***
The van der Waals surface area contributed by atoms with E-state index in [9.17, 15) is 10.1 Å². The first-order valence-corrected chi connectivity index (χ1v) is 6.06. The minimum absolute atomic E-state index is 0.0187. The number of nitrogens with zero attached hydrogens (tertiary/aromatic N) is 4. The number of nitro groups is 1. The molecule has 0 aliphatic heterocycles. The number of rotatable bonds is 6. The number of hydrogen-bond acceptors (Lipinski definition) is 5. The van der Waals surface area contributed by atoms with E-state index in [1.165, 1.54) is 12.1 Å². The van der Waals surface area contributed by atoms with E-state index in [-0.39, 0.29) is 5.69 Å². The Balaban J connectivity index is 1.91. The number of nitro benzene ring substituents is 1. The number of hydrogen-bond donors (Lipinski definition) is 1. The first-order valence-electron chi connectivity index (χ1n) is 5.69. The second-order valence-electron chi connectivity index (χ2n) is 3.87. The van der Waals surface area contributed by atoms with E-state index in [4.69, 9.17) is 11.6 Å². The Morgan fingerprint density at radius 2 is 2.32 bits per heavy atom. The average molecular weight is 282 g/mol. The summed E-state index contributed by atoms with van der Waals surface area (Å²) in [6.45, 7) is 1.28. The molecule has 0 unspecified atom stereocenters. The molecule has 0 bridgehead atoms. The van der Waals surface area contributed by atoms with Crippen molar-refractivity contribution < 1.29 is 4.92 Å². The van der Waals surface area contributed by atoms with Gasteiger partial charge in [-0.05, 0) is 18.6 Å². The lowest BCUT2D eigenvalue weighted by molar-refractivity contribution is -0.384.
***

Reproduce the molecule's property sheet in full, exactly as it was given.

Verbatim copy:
The van der Waals surface area contributed by atoms with E-state index in [9.17, 15) is 10.1 Å². The first-order valence-corrected chi connectivity index (χ1v) is 6.06. The minimum absolute atomic E-state index is 0.0187. The number of nitrogens with zero attached hydrogens (tertiary/aromatic N) is 4. The number of nitro groups is 1. The molecule has 0 aliphatic heterocycles. The number of rotatable bonds is 6. The number of hydrogen-bond acceptors (Lipinski definition) is 5. The van der Waals surface area contributed by atoms with E-state index in [1.165, 1.54) is 12.1 Å². The van der Waals surface area contributed by atoms with E-state index in [-0.39, 0.29) is 5.69 Å². The Balaban J connectivity index is 1.91. The number of nitro benzene ring substituents is 1. The number of hydrogen-bond donors (Lipinski definition) is 1. The first-order valence-electron chi connectivity index (χ1n) is 5.69. The second-order valence-electron chi connectivity index (χ2n) is 3.87. The van der Waals surface area contributed by atoms with E-state index in [4.69, 9.17) is 11.6 Å². The Morgan fingerprint density at radius 2 is 2.32 bits per heavy atom. The average molecular weight is 282 g/mol. The summed E-state index contributed by atoms with van der Waals surface area (Å²) in [6.45, 7) is 1.28. The molecule has 0 unspecified atom stereocenters. The molecule has 0 bridgehead atoms. The van der Waals surface area contributed by atoms with Crippen molar-refractivity contribution < 1.29 is 4.92 Å². The van der Waals surface area contributed by atoms with Gasteiger partial charge in [-0.05, 0) is 18.6 Å². The lowest BCUT2D eigenvalue weighted by molar-refractivity contribution is -0.384.